In our cosmological framework, a code or language is composed of a finite set of symbols, also known as letters. The letters can be anything, and the code is defined by a set of rules for arranging the symbols in a network. The rules govern how the symbols are networked in a hierarchical fashion, leading to emergent meaning, such as how letters form words, sentences, paragraphs, and so on. The code also has syntactical freedom, which allows for multiple ways of arranging the symbols. In the same way, quantum gravity is considered a language because it fits these definitions.
The universe started with fundamental particles, like quarks and gluons, which self-organized into the early hydrogen universe, where atoms were formed. The rules of quantum mechanics and gravity govern how the symbols are arranged, and have degrees of syntactical freedom that are non-deterministic. The universe has an increasing complexity and direction of time, represented by its self-organization into stars, planets, galaxies, and galaxy clusters. Physical structures hold just as much meaning as abstract concepts do, and the evolution of the universe is reflected in the increasing complexity of the code. Eventually, the code led to the emergence of single-celled organisms, and then complex systems like the human body and consciousness. Every thought and chemical reaction in the body is the result of a vast network of quantum thermodynamic micro-events that are encoded in a genetic architecture.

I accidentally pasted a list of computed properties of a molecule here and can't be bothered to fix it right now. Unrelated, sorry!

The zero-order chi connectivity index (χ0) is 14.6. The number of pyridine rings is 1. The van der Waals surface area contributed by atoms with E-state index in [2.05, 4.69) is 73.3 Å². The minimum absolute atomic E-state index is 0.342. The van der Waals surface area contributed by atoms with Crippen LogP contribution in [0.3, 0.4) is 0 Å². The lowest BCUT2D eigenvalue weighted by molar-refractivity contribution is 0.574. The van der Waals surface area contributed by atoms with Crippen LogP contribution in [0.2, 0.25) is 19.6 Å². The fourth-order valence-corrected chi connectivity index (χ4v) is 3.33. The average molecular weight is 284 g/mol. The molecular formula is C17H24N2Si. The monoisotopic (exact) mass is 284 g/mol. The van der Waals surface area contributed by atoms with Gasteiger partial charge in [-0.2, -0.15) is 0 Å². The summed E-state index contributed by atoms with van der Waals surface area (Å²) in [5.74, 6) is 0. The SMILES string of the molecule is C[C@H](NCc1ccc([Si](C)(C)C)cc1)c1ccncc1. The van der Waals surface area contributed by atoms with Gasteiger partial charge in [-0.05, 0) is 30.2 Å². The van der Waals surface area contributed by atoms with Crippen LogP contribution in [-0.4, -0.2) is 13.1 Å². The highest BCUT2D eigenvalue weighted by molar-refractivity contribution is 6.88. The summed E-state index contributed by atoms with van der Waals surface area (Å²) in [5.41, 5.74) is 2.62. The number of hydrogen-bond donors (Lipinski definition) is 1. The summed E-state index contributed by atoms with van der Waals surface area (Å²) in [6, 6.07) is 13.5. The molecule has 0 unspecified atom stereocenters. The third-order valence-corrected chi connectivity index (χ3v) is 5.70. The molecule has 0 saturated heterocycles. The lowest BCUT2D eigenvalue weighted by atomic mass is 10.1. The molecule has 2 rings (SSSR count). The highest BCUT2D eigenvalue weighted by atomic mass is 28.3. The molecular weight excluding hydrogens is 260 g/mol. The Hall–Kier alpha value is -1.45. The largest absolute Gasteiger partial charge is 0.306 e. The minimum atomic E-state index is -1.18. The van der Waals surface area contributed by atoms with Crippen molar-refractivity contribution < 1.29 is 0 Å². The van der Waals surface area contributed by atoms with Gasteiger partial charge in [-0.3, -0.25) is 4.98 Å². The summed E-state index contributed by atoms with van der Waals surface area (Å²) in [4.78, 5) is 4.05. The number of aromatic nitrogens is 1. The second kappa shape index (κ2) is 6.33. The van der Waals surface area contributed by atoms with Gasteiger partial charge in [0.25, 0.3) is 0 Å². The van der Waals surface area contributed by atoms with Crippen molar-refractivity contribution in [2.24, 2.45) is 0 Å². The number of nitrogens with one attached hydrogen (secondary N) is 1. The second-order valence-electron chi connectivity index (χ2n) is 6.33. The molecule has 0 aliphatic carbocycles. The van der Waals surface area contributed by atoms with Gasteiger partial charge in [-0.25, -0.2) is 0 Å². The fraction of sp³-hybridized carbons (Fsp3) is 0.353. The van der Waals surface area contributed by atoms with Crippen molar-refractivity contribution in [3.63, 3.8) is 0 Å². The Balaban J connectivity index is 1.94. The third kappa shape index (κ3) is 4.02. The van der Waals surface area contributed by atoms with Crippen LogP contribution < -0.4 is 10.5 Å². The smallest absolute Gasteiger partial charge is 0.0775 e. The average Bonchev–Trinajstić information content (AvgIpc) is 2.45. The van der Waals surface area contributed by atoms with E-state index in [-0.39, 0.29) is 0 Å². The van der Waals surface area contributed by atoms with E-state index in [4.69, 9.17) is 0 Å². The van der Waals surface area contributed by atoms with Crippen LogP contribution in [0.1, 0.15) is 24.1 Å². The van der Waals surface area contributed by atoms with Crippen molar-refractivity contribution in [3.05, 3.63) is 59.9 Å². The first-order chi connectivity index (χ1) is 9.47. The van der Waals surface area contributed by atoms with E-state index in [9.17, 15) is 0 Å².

In this cosmological perspective, everything is believed to be influencing everything else through the entire hierarchical evolutionary structure. A linear time evolution, in which each step causes the next, is easier to grasp as it aligns with our tendency to see the world as classical and local. When retrocausality is allowed, it makes every event part of a feedback loop that can influence events in both directions of time.